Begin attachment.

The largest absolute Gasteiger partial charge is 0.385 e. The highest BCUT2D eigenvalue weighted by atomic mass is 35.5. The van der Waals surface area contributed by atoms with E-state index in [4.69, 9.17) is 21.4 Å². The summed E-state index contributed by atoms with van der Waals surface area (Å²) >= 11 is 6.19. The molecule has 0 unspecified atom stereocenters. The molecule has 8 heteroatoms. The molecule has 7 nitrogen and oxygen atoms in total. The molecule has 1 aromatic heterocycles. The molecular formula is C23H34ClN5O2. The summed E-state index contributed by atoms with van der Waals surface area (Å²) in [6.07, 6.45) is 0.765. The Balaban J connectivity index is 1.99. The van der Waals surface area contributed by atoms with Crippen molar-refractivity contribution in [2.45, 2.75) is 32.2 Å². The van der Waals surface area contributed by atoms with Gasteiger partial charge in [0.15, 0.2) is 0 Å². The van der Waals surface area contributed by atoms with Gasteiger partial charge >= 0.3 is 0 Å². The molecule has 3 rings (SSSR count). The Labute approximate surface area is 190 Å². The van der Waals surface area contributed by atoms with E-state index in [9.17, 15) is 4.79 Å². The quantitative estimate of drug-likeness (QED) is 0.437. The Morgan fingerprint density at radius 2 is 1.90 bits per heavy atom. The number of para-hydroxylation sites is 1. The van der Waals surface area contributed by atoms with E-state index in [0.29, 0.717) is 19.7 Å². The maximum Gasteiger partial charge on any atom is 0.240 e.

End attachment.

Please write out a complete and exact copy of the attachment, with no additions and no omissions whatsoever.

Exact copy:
The largest absolute Gasteiger partial charge is 0.385 e. The highest BCUT2D eigenvalue weighted by atomic mass is 35.5. The van der Waals surface area contributed by atoms with E-state index in [4.69, 9.17) is 21.4 Å². The summed E-state index contributed by atoms with van der Waals surface area (Å²) >= 11 is 6.19. The molecule has 0 unspecified atom stereocenters. The molecule has 8 heteroatoms. The molecule has 7 nitrogen and oxygen atoms in total. The molecule has 1 aromatic heterocycles. The molecular formula is C23H34ClN5O2. The summed E-state index contributed by atoms with van der Waals surface area (Å²) in [6.07, 6.45) is 0.765. The Balaban J connectivity index is 1.99. The van der Waals surface area contributed by atoms with Crippen molar-refractivity contribution in [2.45, 2.75) is 32.2 Å². The van der Waals surface area contributed by atoms with Gasteiger partial charge in [0.15, 0.2) is 0 Å². The van der Waals surface area contributed by atoms with Gasteiger partial charge >= 0.3 is 0 Å². The molecule has 3 rings (SSSR count). The Labute approximate surface area is 190 Å². The van der Waals surface area contributed by atoms with E-state index in [9.17, 15) is 4.79 Å². The quantitative estimate of drug-likeness (QED) is 0.437. The Morgan fingerprint density at radius 2 is 1.90 bits per heavy atom. The number of para-hydroxylation sites is 1. The van der Waals surface area contributed by atoms with E-state index in [0.29, 0.717) is 19.7 Å². The maximum Gasteiger partial charge on any atom is 0.240 e.